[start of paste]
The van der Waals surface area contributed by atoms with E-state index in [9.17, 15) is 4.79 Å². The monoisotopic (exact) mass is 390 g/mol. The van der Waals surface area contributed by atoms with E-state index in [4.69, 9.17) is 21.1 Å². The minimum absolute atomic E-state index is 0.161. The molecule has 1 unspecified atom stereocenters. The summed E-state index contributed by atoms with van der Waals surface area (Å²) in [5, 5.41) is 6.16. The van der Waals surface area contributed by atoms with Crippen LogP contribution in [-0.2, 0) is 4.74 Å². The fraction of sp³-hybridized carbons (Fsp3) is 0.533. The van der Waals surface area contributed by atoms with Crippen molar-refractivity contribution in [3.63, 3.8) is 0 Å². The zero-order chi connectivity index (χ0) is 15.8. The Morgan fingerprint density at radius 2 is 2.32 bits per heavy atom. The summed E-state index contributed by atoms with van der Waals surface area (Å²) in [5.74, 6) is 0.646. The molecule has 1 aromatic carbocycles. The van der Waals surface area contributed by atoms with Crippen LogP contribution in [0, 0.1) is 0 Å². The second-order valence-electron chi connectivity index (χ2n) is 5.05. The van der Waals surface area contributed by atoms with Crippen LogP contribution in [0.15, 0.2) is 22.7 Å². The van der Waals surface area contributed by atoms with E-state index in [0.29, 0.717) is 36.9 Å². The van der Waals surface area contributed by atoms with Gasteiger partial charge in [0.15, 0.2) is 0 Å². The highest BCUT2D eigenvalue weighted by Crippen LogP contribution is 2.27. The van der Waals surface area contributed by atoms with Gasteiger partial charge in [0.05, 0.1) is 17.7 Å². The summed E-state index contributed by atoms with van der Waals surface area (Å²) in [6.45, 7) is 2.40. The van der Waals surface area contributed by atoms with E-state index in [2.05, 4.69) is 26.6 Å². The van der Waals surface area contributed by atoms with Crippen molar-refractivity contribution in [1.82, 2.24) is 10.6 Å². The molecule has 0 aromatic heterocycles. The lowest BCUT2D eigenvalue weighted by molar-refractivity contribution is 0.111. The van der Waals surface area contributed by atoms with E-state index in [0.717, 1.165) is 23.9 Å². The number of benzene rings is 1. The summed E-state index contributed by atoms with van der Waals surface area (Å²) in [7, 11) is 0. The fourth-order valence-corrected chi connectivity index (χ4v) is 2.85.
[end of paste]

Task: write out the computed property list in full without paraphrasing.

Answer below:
The van der Waals surface area contributed by atoms with E-state index in [9.17, 15) is 4.79 Å². The monoisotopic (exact) mass is 390 g/mol. The van der Waals surface area contributed by atoms with E-state index in [4.69, 9.17) is 21.1 Å². The minimum absolute atomic E-state index is 0.161. The molecule has 1 unspecified atom stereocenters. The summed E-state index contributed by atoms with van der Waals surface area (Å²) in [5, 5.41) is 6.16. The van der Waals surface area contributed by atoms with Crippen LogP contribution in [-0.2, 0) is 4.74 Å². The fraction of sp³-hybridized carbons (Fsp3) is 0.533. The van der Waals surface area contributed by atoms with Crippen molar-refractivity contribution in [3.63, 3.8) is 0 Å². The zero-order chi connectivity index (χ0) is 15.8. The Morgan fingerprint density at radius 2 is 2.32 bits per heavy atom. The summed E-state index contributed by atoms with van der Waals surface area (Å²) in [5.74, 6) is 0.646. The molecule has 1 aromatic carbocycles. The van der Waals surface area contributed by atoms with Crippen LogP contribution in [0, 0.1) is 0 Å². The second-order valence-electron chi connectivity index (χ2n) is 5.05. The van der Waals surface area contributed by atoms with Crippen LogP contribution in [0.15, 0.2) is 22.7 Å². The van der Waals surface area contributed by atoms with E-state index in [0.29, 0.717) is 36.9 Å². The van der Waals surface area contributed by atoms with Gasteiger partial charge in [0.15, 0.2) is 0 Å². The highest BCUT2D eigenvalue weighted by Crippen LogP contribution is 2.27. The van der Waals surface area contributed by atoms with Gasteiger partial charge in [0.05, 0.1) is 17.7 Å². The summed E-state index contributed by atoms with van der Waals surface area (Å²) in [6.45, 7) is 2.40. The van der Waals surface area contributed by atoms with E-state index in [2.05, 4.69) is 26.6 Å². The van der Waals surface area contributed by atoms with Crippen molar-refractivity contribution in [1.82, 2.24) is 10.6 Å². The molecule has 0 aromatic heterocycles. The lowest BCUT2D eigenvalue weighted by molar-refractivity contribution is 0.111. The van der Waals surface area contributed by atoms with E-state index in [0.717, 1.165) is 23.9 Å². The number of benzene rings is 1. The summed E-state index contributed by atoms with van der Waals surface area (Å²) in [7, 11) is 0. The fourth-order valence-corrected chi connectivity index (χ4v) is 2.85.